The Rule of Thirds and The Golden Ratio
We all know the adage, don't judge a book by its cover, but we all do! The cover is what grabs the reader's eye, especially in this age of the Internet, when you make have even less time to snag a reader as they scroll down Amazon or Smashwords, than while they wander through a book shop.
I design my own book covers, mostly because I enjoy it and, now that I am on Wattpad, it's kind of important because even fanfic needs a cover. Over time I have learned many things, and one of those things is how to layout a book cover to make it pleasing to the eye. Let's not mention my early attempts when I knew nothing - I am gradually replacing any of those that still exist ;).
The thing is though, there is more than one way to do it.
Of course there is :) - there couldn't just be one magic formula could there. Today I'm going to talk about 2 techniques I have used in, what I hope, is a successful manner.
The Rule of Thirds
Until recently, I have almost exclusively used The Rule of Thirds, which is the easiest to layout quickly. It is very straightforward to add to an image:
- Add guidelines to the cover vertically and horizontally to divide the cover into 3rds like so (I made a cover template with the correct guides in place and use it whenever I start a new project).
- Use the thirds to divide up the elements of the cover, e.g. put the title in one part, the main image in another etc.
- To build drama place significant parts of the cover over the lines or intersections, which are known in some circles as power points.
As you can see I used the bottom third for the title and the top 2 thirds for the image. I also made sure each of the figures was place over a power point and the main action was nearly completely in the middle third.
I don't know why the human brain finds this pleasing, but it does :).
*If you would like to know more, here is a great article about The Rule of Thirds from Cover Design Studio.
The Golden Ratio
The other option I am learning about for book covers is the Golden Ratio. This is a little more complicated to layout, but also seems to give a good feel for a cover. I've only just started using this, but I find is especially useful for laying out titles. Because this golden ratio can be scaled, it can be used within elements of the cover as well as for laying out the full cover.
This is the golden ratio:
The easiest way to get it, is to google it and download a png or vector of it someone has already made :). (Like this one).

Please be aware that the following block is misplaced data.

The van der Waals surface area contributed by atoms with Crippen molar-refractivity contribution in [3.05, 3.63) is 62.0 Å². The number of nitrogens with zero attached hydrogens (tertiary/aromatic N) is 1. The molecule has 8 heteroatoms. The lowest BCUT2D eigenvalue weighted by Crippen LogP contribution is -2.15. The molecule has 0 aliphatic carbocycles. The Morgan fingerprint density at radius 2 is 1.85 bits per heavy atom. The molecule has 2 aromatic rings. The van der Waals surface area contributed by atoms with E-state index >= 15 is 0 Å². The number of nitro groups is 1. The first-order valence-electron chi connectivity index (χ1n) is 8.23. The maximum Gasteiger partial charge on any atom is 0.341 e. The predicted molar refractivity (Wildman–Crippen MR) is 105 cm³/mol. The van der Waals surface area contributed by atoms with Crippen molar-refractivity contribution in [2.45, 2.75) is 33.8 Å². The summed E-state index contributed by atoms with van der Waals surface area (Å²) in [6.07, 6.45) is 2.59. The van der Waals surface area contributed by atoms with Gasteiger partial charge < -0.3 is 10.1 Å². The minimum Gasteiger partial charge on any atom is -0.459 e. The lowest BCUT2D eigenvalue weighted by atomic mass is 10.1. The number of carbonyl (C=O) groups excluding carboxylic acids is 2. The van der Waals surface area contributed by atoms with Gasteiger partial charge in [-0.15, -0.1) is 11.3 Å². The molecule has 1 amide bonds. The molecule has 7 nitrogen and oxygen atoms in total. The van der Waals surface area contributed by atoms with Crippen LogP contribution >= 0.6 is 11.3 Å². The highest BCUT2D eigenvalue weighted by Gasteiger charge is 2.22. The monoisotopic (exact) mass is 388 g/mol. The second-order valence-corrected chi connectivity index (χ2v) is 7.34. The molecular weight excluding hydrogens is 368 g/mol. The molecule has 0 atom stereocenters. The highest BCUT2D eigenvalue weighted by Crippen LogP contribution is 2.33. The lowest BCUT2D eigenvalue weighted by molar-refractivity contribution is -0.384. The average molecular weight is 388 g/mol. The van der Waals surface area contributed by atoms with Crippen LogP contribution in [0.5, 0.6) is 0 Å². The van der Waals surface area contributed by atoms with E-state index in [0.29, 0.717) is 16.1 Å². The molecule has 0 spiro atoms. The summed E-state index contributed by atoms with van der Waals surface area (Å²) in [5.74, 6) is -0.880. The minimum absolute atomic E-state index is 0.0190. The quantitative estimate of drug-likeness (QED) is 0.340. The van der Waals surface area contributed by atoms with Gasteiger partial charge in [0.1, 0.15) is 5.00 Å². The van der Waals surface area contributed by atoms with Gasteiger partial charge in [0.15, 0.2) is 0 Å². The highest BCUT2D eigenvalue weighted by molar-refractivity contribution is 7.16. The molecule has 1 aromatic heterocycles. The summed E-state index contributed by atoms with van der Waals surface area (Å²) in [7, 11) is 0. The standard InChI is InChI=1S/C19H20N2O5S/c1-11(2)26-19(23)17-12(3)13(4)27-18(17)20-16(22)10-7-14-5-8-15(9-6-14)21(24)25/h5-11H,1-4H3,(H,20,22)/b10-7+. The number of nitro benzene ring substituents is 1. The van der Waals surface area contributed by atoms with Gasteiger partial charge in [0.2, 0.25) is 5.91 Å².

THERE IS ONE IMPORTANT RULE - never scale the golden ratio without the relative dimensions being fixed, or you will wreck the whole point of it!
There are many ways to use the golden ratio, it can be used to frame an image, or to arrange an image, but what to remember is that important bits of the image should line up with bits of the ratio pattern.
This is a cover I created for my fanfic Opposites (ReVamped) (which I am currently posting to Wattpad) using the Golden ratio to lay it out:
The main elements of the image follow the ratio, ending with Richie as the focus, because he's the star of this particular story.
F.Y.I. I also used the Rule of Thirds to place the title, which was created as a block, once again using The Golden Ratio, as well as using RoT for my name.
As I mentioned I'm new to this technique, and I'm not sure I quite have it yet (I think Richie might need nudging to the right a smidge ;)), but you see the general idea.
*If you would like to know more, here is a more in depth article about The Golden Ratio by the Keith Draws Blog .
The Rule of Thirds vs The Golden Ratio
Personally I like the look of both layouts. I think some covers will lend themselves to one, while others fit more with the other.
The Rule of Thirds is definitely more intuitive and straightforward than The Golden Ratio, but they have a similar effect, on my eye, at least.
One thing I do know for sure is that having a layout in mind when designing a book cover makes the process easier if nothing else. Deciding where to place things it one of the hardest decisions when creating something from scratch and a layout really helps.
In my experience it also makes the end product superior.
Do you design book covers? Do you use one of these techniques or do you have another?
As a reader, do you have a preference for cover layouts, or do they not make a huge amount of difference to you?